If a renter pays rent to the owner of a condominium or cooperative, and the condominium fee or cooperative carrying charge is also paid by the renter to the owner, the respondent was instructed to include the fee or carrying charge.

If a renter receives payments from lodgers or roomers who are listed as members of the household, the respondent was instructed to report the rent without deduction for any payments received from the lodgers or roomers. The respondent was instructed to report the rent agreed to or contracted for even if paid by someone else such as friends or relatives living elsewhere, or a church or welfare agency.

In some tabulations, contract rent is presented for all renter-occupied housing units, as well as specified renter-occupied and specified vacant-for-rent units. Specified renter-occupied and specified vacant-for-rent units exclude one-family houses on 10 or more acres. (For more information on rent, see the discussion under "Gross Rent" in census products containing sample data.)

Median and Quartile Contract Rent
The median divides the rent distribution into two equal parts. Quartiles divide the rent distribution into four equal parts. In computing median and quartile contract rent, units reported as "No cash rent" are excluded. Median and quartile rent calculations are rounded to the nearest dollar. (For more information on medians and quartiles, see the discussion under "Derived Measures.")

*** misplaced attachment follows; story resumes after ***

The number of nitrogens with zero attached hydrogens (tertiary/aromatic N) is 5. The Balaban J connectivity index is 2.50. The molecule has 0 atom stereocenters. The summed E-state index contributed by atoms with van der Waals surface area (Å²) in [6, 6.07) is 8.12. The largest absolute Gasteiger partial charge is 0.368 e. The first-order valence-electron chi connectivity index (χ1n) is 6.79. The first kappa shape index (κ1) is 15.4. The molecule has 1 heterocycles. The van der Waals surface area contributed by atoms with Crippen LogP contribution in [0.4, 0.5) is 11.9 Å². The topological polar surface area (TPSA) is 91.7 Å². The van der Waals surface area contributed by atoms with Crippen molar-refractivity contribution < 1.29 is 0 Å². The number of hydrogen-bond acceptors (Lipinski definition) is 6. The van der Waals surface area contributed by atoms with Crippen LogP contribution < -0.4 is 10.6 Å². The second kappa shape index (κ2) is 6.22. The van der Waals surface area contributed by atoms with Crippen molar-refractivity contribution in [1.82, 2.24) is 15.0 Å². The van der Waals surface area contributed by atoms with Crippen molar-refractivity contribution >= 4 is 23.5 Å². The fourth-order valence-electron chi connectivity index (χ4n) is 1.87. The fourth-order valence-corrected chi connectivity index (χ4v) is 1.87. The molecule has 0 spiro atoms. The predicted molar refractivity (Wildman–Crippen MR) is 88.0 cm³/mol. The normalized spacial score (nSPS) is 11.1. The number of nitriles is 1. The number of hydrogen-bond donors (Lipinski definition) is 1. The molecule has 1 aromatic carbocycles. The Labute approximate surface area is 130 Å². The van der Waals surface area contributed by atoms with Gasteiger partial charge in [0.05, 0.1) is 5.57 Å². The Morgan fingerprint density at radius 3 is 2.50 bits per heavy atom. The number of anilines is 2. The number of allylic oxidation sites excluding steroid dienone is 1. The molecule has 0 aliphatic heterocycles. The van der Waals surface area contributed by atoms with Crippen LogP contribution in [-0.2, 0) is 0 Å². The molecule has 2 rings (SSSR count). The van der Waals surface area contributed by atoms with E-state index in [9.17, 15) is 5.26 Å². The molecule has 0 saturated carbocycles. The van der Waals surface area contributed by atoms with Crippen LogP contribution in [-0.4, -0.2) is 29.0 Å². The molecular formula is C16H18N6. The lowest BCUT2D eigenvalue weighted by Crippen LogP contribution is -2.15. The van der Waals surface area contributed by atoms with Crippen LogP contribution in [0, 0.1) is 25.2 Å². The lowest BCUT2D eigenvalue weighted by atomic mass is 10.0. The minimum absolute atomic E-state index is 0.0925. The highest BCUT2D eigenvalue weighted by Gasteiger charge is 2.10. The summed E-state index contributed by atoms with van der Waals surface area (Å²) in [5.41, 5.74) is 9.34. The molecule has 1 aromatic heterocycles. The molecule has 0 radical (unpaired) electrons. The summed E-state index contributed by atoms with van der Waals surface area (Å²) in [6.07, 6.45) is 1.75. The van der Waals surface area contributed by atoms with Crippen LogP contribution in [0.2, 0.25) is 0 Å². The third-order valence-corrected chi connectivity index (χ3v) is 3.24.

Aggregate Contract Rent
To calculate aggregate contract rent, the amount assigned for the category "less than $80" is $50. The amount assigned to the category "$1,000 or more" is $1,250. (For more information on aggregates and means, see the discussion under "Derived Measures.")

Comparability
Data on this item have been collected since 1940. For 1990, quartiles were added because the range of rents and values in the United States has increased in recent years. Upper and lower quartiles can be used to note large rent and value differences among various geographic areas.